Eric Bennett


Frank avoids people. For him, it’s enough to speak into the loneliness pretending the echoes belong to someone. The quiet in his cluttered apartment sounds like something; I’m just not sure what—the silence between songs on a vinyl record? The hush between previews at a movie theater?  

Frank’s appearance can be described in a word—shabby. He wears darkening sunglasses and worn-through shoes. Frank is this big: a bear. And he is never seen without a tatty translation of Franz Joseph Gall’s The Anatomy and Physiology of the Nervous System in General and of the Brain in Particular

Frank wears hats.

The remarkable thing about Frank is this: he has the ability to comprehend a person’s character by the prominences and protuberances on their head. For Frank, to look at you is to know you. 

According to Franz Joseph Gall, a bump on the forehead is indicative of wit. Ridges around the temples bear the unmistakable mark of someone with the tendency for affection. And the mole-like knob on your cheek is sign of perversion. At a glance, Frank knows you’re an ironically kind pervert.

Unintentionally, Frank maps the hills and dales on the skulls of strangers. The prudish lady at the bank has dimples above her eyebrows, signs of a carnivorous instinct, the propensity for murder.  The children’s crossing guard has the telltale bulges below his eye sockets of an elevated spiritual temperament; Frank hates religious people. The knobby nose of the gas station attendant discloses a prodigious linguistic ability, a man who talks too much.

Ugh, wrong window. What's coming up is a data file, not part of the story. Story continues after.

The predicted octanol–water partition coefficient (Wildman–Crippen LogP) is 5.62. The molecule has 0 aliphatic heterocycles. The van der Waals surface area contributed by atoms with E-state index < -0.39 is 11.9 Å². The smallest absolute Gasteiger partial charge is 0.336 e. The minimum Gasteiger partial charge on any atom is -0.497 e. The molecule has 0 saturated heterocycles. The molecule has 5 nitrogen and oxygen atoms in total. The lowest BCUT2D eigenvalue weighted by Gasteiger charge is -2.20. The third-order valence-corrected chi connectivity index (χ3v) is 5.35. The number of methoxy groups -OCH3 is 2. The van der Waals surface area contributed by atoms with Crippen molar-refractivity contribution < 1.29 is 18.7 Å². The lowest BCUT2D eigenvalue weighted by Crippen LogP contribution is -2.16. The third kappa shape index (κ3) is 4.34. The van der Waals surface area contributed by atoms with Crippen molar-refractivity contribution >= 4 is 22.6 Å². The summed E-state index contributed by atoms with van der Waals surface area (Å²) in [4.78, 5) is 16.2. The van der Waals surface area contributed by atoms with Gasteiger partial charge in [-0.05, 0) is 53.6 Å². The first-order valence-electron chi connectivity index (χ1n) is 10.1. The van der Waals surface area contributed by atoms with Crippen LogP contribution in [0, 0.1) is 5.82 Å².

I’m sure you can appreciate why people feel uncomfortable around Frank. And why Frank avoids face-to-face meetings.

If not for love and alcohol, Frank’s phrenology would be the most intriguing aspect of this tale.  But it’s not.    

In a rare visit to The Winking Lizard, a local bar, Frank meets Dottie. She’s wearing an ankle-length, hip-hugging, gray dress and black gloves which run the span of her sturdy arms. A black scarf envelops her entire head and face, save for the slit through which her blue eyes are flirting. 

Dottie’s mystery teases and Frank climbs into her eyes.

She drinks a vodka gimlet. He drinks bourbon. She’s mustering courage. He’s trying to relax. 

Eventually, they stumble to his apartment. 

Frank undresses, anticipating the sudden knowledge of Dottie once the scarf is removed. Yet, Dottie does not undress.

“There’s something you should know,” she whispers through the black head wrap.

They stare at each other, one nude, one not. 

“I’m ‘THE FABULOUS WOLF WOMAN’ at Ringling Brothers Circus.” 

Frank isn’t sure how to respond. 

“Wolf woman?”

Dottie shoulders out of her cotton dress, fingers off the gloves, and un-wraps the black wrap around her head. She stands naked in the bluish light blinking through the window—every inch of her body is covered with hair.

Sheepishly, Dottie says, “Hypertrichosis.” 

Another room in Frank’s brain opens. For the first time in his life, he’s unable to immediately read someone—she’s covered in hair.

Unsure if it’s the alcohol or curiosity, Frank moves toward Dottie, “THE FABULOUS WOLF WOMAN,” aroused.          

Her legs, they go on forever exploding in the sweetest flower Frank ever plucked. She blooms. He buzzes. And there are stings and honey all evening. After, they sleep.

Frank wakes to the nickel-shimmer of a full moon on the wet street outside. It looks like aluminum foil crumpled and then smoothed with a thumbnail. Frank rolls over and stares at the hirsute face of his mistress thinking, “Perhaps there’s a chance for a normal relationship after all.”

Outside, a yard dog barks at the moon.


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